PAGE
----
By offering multi-protocol support, AM solutions allow organizations to secure legacy and modern applications spread across their hybrid infrastructures. A well-orchestrated Access Management framework can significantly boost an organization’s security posture.


Access Management (AM)

3. Privileged Access Management (PAM)

Privileged Access Management (PAM) is a set of tools and processes that are designed to enforce specialized access control for privileged accounts. These accounts have elevated privileges to sensitive systems and data, making them a prime target for cyberattacks. Examples of privileged accounts include network administrators, database administrators, root users and service accounts.

Typical PAM solutions have the following features:

  • Centralized storage and management of privileged accounts and credentials
  • Definition of fine-grained permissions for privileged accounts
  • The ability to set up customized approval workflows for access requests
  • Temporary assignment of privileges and automated password rotation
  • Session monitoring, recording and analysis for auditing and compliance purposes

PAM controls key aspects of secure access and simplifies the provisioning of administrator user accounts, elevated access rights and configuration for cloud applications. In terms of IT security, PAM reduces an organization’s attack surface across networks, servers and identities. It also decreases the probability of data breaches by internal and external cybersecurity threats.

PAM also allows organizations to enforce the principle of least privilege (i.e., each user has the bare-minimum privileges they need to do their job). Time-bound, just-in-time assignment of permissions reduces the threat of privilege escalation attacks.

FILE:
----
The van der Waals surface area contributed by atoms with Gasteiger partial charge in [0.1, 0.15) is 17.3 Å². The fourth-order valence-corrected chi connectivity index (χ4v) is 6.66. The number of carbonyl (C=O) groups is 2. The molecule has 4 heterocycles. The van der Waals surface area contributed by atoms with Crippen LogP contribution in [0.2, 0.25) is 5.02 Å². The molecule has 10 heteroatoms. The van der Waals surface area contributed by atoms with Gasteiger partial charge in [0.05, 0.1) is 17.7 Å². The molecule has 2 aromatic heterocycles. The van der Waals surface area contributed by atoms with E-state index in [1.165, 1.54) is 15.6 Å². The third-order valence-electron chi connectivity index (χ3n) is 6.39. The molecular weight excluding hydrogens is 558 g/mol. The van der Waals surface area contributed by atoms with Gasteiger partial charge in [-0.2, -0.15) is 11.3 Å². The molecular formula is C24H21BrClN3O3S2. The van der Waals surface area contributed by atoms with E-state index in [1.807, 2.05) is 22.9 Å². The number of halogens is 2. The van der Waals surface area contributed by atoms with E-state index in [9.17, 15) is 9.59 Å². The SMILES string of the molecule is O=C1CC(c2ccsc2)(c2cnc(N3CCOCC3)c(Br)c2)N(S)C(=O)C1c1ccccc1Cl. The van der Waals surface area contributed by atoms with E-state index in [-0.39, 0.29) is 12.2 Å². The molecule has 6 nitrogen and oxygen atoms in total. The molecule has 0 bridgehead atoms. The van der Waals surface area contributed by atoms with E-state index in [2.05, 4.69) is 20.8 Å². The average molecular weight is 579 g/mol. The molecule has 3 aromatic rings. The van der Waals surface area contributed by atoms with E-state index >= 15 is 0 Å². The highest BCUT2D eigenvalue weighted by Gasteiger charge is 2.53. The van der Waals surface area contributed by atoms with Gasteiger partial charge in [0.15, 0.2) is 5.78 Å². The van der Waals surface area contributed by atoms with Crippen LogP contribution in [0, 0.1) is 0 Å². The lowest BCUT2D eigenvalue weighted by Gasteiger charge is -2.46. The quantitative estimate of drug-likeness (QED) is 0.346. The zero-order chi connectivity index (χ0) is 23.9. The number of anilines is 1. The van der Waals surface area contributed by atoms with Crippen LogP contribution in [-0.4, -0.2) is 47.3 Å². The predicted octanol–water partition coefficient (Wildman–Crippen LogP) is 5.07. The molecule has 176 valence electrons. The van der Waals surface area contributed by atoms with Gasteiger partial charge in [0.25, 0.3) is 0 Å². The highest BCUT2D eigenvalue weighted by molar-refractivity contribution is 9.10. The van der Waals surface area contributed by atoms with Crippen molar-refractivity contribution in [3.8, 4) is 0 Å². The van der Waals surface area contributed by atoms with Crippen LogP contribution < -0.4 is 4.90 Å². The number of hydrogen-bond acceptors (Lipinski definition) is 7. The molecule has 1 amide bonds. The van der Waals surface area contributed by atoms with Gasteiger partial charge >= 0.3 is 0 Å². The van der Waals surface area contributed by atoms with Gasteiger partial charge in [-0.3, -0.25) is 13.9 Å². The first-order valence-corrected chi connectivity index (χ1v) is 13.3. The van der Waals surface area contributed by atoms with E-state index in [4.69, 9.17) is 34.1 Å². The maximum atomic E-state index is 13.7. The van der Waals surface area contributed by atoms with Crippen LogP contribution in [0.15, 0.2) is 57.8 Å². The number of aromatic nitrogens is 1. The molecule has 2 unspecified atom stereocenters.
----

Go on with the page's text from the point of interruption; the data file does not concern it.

Privileged Access Management (PAM)

4. Active Directory Management (ADMgmt)

Active Directory Management (ADMgmt) is a critical component of IAM, specifically for organizations that use Microsoft Active Directory to manage identities and access. It deals with managing AD components to ensure proper security and access control.   

Most ADMgmt solutions provide the following features:

  • The ability to integrate an AD server with cloud identity providers and other IAM components, such as PAM
  • Provisioning of AD users and groups with the required permissions
  • Monitoring and auditing changes to the AD environment
  • Reporting of any security-critical events for compliance and regulatory purposes
  • Enforcing role-based access control over AD authentication
  • Offer a protection layer against typical Active Directory weaknesses like hardcoded credentials, LLMNR, Kerberoasting, etc.

ADMgmt solutions enable organizations to efficiently and securely manage AD identities and grant access to resources based on the principle of least privilege. They facilitate the implementation of standardized authentication for both legacy and modern applications, further strengthening an organization's security posture.

Integrating an AD server with other IAM solutions empowers organizations to add modern security features to existing AD implementations. For instance, integrating an AD server with a PAM solution enables better governance of AD privileged accounts.


Active Directory Management (ADMgmt)

What is a Unified Identity Platform?

A Unified Identity Platform is built using all four IAM pillars. It combines the features of IGA, AM, PAM and ADMgmt to offer organizations an all-in-one solution for access control, PAM, lifecycle management, AD governance and much more.

Rather than integrating disparate solutions for each IAM pillar, investing in a unified platform that provides all core features out of the box is a more viable approach.


Adopting a comprehensive IAM strategy that incorporates all four pillars is an essential step for organizations looking to protect their digital assets. If you are looking to close security gaps and build a fault-tolerant identity system, a cloud-based, Unified Identity Platform is definitely worth serious consideration.